Yesterday, we finished up with a Raspberry Pi which could output the appropriate command signal on one of its GPIO ports, but we had concerns about the output voltage level. At 3.3 volts, this is lower than the 4V input that the main controller board is used to seeing from the TK-YL101-3 board that we intend to replace.
Following the general theme of advice on the Raspberry Pi forums, I decided to add a transistor circuit between the Pi and the tank to prevent excess current draw from the GPIO pin, which can damage the device. While doing so, it costs nothing to bump that 3.3V output up to the expected 4V – so we did. Rather than using the 4.5V output from the RX-18, we decided to use the 7.2V power line that previously powered the TK board. This meant that we could use just the three wires that connect the RX and TK boards, rather than taking power from somewhere else.
This is the circuit we designed (100% of the credit going to my colleague Daryl, as I appear to have forgotten everything I learned in A-level electronics):
The 2N3904 transistor has a high enough slew rate and hfe that we can choose a relatively high value for the resistor between the GPIO pin and the transistor – in this case, 10K. This really cuts down on the current being drawn from the GPIO pin, protecting the Raspberry Pi. On the other side of the transistor, a potential divider created with the 310R and 390R resistors creates a 4V level from the 7.2V power line.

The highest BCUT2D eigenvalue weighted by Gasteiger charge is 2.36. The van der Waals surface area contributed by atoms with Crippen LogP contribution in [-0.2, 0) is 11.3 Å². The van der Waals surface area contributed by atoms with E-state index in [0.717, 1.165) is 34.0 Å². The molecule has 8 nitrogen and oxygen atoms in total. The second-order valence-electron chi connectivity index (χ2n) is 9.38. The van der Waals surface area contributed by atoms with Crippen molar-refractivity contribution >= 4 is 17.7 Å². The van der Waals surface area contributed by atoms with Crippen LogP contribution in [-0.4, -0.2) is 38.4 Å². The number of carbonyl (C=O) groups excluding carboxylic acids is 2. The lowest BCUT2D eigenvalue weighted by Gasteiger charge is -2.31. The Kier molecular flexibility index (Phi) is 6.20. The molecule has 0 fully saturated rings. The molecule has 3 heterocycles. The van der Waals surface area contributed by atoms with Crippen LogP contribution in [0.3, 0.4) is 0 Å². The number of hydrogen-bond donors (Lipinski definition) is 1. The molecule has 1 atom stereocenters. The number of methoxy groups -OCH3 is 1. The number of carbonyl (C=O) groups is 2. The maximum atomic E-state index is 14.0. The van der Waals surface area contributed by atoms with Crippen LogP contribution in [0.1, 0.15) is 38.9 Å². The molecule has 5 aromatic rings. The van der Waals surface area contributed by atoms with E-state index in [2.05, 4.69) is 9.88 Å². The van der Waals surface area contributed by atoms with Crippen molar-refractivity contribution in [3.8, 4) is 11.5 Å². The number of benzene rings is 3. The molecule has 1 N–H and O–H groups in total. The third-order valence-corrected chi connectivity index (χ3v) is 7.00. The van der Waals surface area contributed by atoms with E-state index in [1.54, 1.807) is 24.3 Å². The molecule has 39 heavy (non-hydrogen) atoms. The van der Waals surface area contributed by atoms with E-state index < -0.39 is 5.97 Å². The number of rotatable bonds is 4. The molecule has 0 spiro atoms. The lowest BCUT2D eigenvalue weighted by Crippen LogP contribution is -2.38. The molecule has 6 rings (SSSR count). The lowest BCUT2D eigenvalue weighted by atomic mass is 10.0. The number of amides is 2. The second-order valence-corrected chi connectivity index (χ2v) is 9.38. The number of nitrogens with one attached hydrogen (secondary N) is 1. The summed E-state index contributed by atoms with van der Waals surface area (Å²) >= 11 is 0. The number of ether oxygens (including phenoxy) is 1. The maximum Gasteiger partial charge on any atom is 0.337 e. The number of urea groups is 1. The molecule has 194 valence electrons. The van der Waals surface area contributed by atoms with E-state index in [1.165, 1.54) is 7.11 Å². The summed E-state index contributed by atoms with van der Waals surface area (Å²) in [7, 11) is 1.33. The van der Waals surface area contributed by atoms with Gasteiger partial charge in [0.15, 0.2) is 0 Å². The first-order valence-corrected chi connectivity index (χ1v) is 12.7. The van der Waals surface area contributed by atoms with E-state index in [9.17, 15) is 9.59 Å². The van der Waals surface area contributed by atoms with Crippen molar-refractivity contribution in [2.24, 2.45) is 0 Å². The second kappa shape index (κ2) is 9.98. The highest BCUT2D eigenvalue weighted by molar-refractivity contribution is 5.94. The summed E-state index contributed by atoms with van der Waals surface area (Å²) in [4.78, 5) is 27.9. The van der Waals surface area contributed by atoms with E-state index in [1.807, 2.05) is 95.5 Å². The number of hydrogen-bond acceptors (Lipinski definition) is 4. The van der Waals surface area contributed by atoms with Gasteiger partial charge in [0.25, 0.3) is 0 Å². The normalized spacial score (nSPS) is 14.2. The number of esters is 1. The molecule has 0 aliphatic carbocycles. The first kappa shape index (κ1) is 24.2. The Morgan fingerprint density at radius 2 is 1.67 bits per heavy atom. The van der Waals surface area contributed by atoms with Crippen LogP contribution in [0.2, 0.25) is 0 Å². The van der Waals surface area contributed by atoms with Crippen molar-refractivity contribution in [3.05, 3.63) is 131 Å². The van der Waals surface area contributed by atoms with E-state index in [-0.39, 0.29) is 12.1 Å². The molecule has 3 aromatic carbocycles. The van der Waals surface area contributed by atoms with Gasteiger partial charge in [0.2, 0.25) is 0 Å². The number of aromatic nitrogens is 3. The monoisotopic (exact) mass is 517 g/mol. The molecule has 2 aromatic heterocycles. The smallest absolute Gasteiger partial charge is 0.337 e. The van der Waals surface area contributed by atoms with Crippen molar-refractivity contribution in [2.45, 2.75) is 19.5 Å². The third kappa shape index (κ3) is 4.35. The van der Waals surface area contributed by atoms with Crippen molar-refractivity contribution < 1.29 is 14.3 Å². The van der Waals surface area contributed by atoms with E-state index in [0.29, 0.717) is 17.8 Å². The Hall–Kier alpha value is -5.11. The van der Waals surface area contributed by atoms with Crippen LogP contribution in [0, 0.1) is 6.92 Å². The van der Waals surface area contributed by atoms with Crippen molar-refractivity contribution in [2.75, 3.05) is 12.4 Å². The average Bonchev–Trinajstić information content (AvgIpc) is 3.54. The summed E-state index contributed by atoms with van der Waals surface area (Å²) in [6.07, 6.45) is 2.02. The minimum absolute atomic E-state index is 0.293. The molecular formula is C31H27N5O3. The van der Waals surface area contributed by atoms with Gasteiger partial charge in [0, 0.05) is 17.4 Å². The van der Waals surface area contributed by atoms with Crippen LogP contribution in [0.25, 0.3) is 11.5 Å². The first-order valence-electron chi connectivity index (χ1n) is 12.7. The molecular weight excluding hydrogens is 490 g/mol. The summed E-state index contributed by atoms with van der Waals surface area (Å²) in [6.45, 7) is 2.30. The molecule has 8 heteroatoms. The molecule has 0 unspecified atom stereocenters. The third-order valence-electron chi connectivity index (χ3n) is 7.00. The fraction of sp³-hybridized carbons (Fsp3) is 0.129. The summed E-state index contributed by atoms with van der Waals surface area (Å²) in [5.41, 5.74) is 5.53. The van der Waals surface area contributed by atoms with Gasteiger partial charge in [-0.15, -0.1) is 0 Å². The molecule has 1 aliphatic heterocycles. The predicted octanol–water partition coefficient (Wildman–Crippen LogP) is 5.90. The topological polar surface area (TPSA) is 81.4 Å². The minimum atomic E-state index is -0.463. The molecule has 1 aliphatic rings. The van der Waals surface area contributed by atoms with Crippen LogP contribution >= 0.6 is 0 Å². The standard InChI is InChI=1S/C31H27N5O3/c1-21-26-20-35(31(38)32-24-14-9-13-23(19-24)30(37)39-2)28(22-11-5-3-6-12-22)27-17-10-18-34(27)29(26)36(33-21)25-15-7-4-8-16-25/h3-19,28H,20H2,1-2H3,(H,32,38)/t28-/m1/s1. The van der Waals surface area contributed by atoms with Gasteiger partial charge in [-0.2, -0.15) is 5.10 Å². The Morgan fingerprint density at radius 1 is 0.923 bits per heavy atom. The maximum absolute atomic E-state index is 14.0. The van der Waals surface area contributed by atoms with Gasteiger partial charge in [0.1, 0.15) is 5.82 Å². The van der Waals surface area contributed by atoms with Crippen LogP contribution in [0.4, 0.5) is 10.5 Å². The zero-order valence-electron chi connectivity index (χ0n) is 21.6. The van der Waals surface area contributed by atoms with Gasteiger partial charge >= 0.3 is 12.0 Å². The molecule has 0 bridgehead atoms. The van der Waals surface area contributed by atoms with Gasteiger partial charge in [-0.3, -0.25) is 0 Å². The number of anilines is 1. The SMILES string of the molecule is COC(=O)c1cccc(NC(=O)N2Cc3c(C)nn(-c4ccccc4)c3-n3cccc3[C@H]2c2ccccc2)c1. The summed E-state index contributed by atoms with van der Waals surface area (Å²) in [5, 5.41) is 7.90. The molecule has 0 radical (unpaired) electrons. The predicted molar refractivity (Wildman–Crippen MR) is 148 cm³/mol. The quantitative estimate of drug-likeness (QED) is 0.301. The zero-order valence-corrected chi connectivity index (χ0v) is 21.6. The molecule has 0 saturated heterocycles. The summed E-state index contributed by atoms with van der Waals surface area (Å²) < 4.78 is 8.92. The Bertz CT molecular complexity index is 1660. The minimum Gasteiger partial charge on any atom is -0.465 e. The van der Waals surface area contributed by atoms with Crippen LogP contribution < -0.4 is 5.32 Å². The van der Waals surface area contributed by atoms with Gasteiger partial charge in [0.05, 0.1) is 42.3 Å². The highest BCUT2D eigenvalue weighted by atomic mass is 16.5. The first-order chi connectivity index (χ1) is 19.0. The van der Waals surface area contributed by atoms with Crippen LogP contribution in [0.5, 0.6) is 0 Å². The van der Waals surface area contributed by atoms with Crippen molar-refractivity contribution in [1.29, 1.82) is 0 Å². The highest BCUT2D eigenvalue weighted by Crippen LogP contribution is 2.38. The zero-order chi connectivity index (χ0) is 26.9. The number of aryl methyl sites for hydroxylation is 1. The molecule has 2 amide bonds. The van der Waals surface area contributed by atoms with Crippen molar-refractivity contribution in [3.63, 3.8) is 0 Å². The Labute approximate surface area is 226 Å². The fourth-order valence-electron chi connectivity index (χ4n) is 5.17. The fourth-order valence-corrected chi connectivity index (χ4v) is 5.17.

Without further ado, I built the circuit on a scavenged bit of stripboard:
Believe it or not, that’s probably my best-ever solder job. There’s a reason why they don’t let me near surface mount kit.
Now we have a circuit that will generate a 4V output from a 3.3V input, while drawing minimal current from that input. However, the astute among you may have noticed one slight issue with the circuit – when we apply a 3.3V input, the transistor turns on and connects our output point to ground, while when we apply no input, the transistor is disabled and our output returns to 4V. In other words, the output is upside-down!
Rather than find a comparable PNP transistor and re-jig the circuit, we elected to manage this in code, simply by switching the “GPIO_CLR” and “GPIO_SET” pointers around. In the new version of the code, setting a bit in the GPIO_SET memory area actually outputs a low signal on the pin, but the interface circuit ends up with this being a high input to the RX-18.
The signal is back the right way up again, and at the right voltage. There’s nothing left to do but put Pi and tank together and see what happens! Find out next time on the Raspberry Tank build diary! 🙂